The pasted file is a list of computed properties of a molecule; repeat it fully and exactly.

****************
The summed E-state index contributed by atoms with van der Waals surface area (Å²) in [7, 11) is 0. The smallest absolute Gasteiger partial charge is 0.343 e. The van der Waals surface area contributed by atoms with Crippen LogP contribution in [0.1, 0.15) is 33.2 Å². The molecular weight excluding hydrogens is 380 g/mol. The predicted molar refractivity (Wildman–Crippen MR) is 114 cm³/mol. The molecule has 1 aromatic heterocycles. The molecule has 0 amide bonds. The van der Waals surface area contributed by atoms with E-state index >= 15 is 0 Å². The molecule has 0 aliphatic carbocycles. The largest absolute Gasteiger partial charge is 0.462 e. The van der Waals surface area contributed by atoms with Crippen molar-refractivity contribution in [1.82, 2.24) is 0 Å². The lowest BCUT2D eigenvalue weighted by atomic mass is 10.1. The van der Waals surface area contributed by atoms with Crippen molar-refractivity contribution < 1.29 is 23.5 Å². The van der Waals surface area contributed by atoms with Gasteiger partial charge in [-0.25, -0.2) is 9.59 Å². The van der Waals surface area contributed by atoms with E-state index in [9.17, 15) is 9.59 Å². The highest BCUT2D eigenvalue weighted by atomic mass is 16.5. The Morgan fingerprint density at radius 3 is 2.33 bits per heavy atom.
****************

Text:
The summed E-state index contributed by atoms with van der Waals surface area (Å²) in [7, 11) is 0. The smallest absolute Gasteiger partial charge is 0.343 e. The van der Waals surface area contributed by atoms with Crippen LogP contribution in [0.1, 0.15) is 33.2 Å². The molecular weight excluding hydrogens is 380 g/mol. The predicted molar refractivity (Wildman–Crippen MR) is 114 cm³/mol. The molecule has 1 aromatic heterocycles. The molecule has 0 amide bonds. The van der Waals surface area contributed by atoms with E-state index >= 15 is 0 Å². The molecule has 0 aliphatic carbocycles. The largest absolute Gasteiger partial charge is 0.462 e. The van der Waals surface area contributed by atoms with Crippen molar-refractivity contribution in [1.82, 2.24) is 0 Å². The lowest BCUT2D eigenvalue weighted by atomic mass is 10.1. The van der Waals surface area contributed by atoms with Crippen molar-refractivity contribution < 1.29 is 23.5 Å². The van der Waals surface area contributed by atoms with Gasteiger partial charge in [-0.25, -0.2) is 9.59 Å². The van der Waals surface area contributed by atoms with E-state index in [9.17, 15) is 9.59 Å². The highest BCUT2D eigenvalue weighted by atomic mass is 16.5. The Morgan fingerprint density at radius 3 is 2.33 bits per heavy atom.